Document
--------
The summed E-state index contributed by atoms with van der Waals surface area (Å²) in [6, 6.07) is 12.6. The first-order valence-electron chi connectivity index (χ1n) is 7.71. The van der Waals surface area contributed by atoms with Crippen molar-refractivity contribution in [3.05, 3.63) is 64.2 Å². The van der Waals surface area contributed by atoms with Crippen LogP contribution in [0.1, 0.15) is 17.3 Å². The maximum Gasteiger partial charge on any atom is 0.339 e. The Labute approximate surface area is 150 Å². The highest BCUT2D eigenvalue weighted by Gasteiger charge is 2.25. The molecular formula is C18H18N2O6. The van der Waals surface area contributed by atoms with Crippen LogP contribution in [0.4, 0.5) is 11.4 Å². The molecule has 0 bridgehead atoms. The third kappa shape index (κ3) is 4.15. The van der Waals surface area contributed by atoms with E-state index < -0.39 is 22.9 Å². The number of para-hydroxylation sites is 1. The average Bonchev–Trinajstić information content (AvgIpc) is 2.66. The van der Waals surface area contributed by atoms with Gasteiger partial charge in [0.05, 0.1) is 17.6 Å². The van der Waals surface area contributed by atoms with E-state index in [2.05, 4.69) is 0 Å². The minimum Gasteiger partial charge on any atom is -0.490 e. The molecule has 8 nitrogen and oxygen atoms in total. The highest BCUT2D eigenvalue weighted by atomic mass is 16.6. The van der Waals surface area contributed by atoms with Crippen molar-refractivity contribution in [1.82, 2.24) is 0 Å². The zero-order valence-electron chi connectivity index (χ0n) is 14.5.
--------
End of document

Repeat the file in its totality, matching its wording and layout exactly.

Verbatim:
The summed E-state index contributed by atoms with van der Waals surface area (Å²) in [6, 6.07) is 12.6. The first-order valence-electron chi connectivity index (χ1n) is 7.71. The van der Waals surface area contributed by atoms with Crippen molar-refractivity contribution in [3.05, 3.63) is 64.2 Å². The van der Waals surface area contributed by atoms with Crippen LogP contribution in [0.1, 0.15) is 17.3 Å². The maximum Gasteiger partial charge on any atom is 0.339 e. The Labute approximate surface area is 150 Å². The highest BCUT2D eigenvalue weighted by Gasteiger charge is 2.25. The molecular formula is C18H18N2O6. The van der Waals surface area contributed by atoms with Crippen LogP contribution in [0.4, 0.5) is 11.4 Å². The molecule has 0 bridgehead atoms. The third kappa shape index (κ3) is 4.15. The van der Waals surface area contributed by atoms with E-state index < -0.39 is 22.9 Å². The number of para-hydroxylation sites is 1. The average Bonchev–Trinajstić information content (AvgIpc) is 2.66. The van der Waals surface area contributed by atoms with Gasteiger partial charge in [0.05, 0.1) is 17.6 Å². The van der Waals surface area contributed by atoms with E-state index in [2.05, 4.69) is 0 Å². The minimum Gasteiger partial charge on any atom is -0.490 e. The molecule has 8 nitrogen and oxygen atoms in total. The highest BCUT2D eigenvalue weighted by atomic mass is 16.6. The van der Waals surface area contributed by atoms with Crippen molar-refractivity contribution in [1.82, 2.24) is 0 Å². The zero-order valence-electron chi connectivity index (χ0n) is 14.5.